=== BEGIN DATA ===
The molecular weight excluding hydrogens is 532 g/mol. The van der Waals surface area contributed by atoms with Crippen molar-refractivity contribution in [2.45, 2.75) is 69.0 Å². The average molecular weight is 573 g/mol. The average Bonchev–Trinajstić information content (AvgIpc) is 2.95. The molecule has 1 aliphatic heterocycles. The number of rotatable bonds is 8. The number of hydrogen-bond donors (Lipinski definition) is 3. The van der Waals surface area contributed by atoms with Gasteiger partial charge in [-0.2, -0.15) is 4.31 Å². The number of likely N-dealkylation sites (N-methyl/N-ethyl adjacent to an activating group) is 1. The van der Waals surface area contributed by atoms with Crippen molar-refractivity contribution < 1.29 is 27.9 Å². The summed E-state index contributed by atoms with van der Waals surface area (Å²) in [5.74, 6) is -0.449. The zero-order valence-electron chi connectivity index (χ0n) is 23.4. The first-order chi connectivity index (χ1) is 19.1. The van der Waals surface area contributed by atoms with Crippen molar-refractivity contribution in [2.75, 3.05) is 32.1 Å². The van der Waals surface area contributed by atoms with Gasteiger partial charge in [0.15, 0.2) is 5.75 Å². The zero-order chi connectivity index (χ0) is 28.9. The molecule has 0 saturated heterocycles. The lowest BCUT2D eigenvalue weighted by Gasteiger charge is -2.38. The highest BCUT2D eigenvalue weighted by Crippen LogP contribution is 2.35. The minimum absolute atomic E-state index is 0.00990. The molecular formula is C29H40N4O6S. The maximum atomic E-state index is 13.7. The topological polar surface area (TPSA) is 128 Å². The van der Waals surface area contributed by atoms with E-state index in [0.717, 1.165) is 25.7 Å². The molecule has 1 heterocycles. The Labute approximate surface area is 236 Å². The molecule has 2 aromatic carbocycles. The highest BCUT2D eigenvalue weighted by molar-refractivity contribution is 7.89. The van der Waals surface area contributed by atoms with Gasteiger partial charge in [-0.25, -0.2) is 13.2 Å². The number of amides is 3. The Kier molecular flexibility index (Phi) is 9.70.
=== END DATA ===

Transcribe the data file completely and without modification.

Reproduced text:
The molecular weight excluding hydrogens is 532 g/mol. The van der Waals surface area contributed by atoms with Crippen molar-refractivity contribution in [2.45, 2.75) is 69.0 Å². The average molecular weight is 573 g/mol. The average Bonchev–Trinajstić information content (AvgIpc) is 2.95. The molecule has 1 aliphatic heterocycles. The number of rotatable bonds is 8. The number of hydrogen-bond donors (Lipinski definition) is 3. The van der Waals surface area contributed by atoms with Gasteiger partial charge in [-0.2, -0.15) is 4.31 Å². The number of likely N-dealkylation sites (N-methyl/N-ethyl adjacent to an activating group) is 1. The van der Waals surface area contributed by atoms with Crippen molar-refractivity contribution < 1.29 is 27.9 Å². The summed E-state index contributed by atoms with van der Waals surface area (Å²) in [5.74, 6) is -0.449. The zero-order valence-electron chi connectivity index (χ0n) is 23.4. The first-order chi connectivity index (χ1) is 19.1. The van der Waals surface area contributed by atoms with Crippen molar-refractivity contribution in [2.75, 3.05) is 32.1 Å². The van der Waals surface area contributed by atoms with Gasteiger partial charge in [0.15, 0.2) is 5.75 Å². The zero-order chi connectivity index (χ0) is 28.9. The molecule has 0 saturated heterocycles. The lowest BCUT2D eigenvalue weighted by Gasteiger charge is -2.38. The highest BCUT2D eigenvalue weighted by Crippen LogP contribution is 2.35. The minimum absolute atomic E-state index is 0.00990. The molecular formula is C29H40N4O6S. The maximum atomic E-state index is 13.7. The topological polar surface area (TPSA) is 128 Å². The van der Waals surface area contributed by atoms with E-state index in [0.717, 1.165) is 25.7 Å². The molecule has 1 heterocycles. The Labute approximate surface area is 236 Å². The molecule has 2 aromatic carbocycles. The highest BCUT2D eigenvalue weighted by molar-refractivity contribution is 7.89. The van der Waals surface area contributed by atoms with Gasteiger partial charge in [-0.25, -0.2) is 13.2 Å². The number of amides is 3. The Kier molecular flexibility index (Phi) is 9.70.